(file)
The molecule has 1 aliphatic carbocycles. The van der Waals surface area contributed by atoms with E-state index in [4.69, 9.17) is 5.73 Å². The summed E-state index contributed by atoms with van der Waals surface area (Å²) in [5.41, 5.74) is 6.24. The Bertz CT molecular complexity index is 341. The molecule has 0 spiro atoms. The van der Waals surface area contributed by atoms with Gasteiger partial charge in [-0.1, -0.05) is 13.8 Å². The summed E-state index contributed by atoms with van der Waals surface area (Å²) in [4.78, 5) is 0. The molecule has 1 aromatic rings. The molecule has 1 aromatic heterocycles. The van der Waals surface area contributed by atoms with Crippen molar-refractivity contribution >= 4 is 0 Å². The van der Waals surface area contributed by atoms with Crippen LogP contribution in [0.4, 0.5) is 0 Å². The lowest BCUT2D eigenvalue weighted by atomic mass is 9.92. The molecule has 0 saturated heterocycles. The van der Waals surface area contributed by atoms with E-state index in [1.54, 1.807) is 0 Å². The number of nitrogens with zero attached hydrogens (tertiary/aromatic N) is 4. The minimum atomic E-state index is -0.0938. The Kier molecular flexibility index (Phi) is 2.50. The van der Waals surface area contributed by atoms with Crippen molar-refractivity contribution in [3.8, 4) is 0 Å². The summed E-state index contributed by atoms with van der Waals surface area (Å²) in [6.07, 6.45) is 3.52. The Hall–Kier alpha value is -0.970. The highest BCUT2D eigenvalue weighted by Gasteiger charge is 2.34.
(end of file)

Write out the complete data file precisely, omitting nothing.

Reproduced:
The molecule has 1 aliphatic carbocycles. The van der Waals surface area contributed by atoms with E-state index in [4.69, 9.17) is 5.73 Å². The summed E-state index contributed by atoms with van der Waals surface area (Å²) in [5.41, 5.74) is 6.24. The Bertz CT molecular complexity index is 341. The molecule has 0 spiro atoms. The van der Waals surface area contributed by atoms with Gasteiger partial charge in [-0.1, -0.05) is 13.8 Å². The summed E-state index contributed by atoms with van der Waals surface area (Å²) in [4.78, 5) is 0. The molecule has 1 aromatic rings. The molecule has 1 aromatic heterocycles. The van der Waals surface area contributed by atoms with Crippen molar-refractivity contribution >= 4 is 0 Å². The van der Waals surface area contributed by atoms with Crippen LogP contribution in [0.4, 0.5) is 0 Å². The lowest BCUT2D eigenvalue weighted by atomic mass is 9.92. The molecule has 0 saturated heterocycles. The van der Waals surface area contributed by atoms with E-state index in [1.54, 1.807) is 0 Å². The number of nitrogens with zero attached hydrogens (tertiary/aromatic N) is 4. The minimum atomic E-state index is -0.0938. The Kier molecular flexibility index (Phi) is 2.50. The van der Waals surface area contributed by atoms with Crippen molar-refractivity contribution in [3.8, 4) is 0 Å². The summed E-state index contributed by atoms with van der Waals surface area (Å²) in [6.07, 6.45) is 3.52. The Hall–Kier alpha value is -0.970. The highest BCUT2D eigenvalue weighted by Gasteiger charge is 2.34.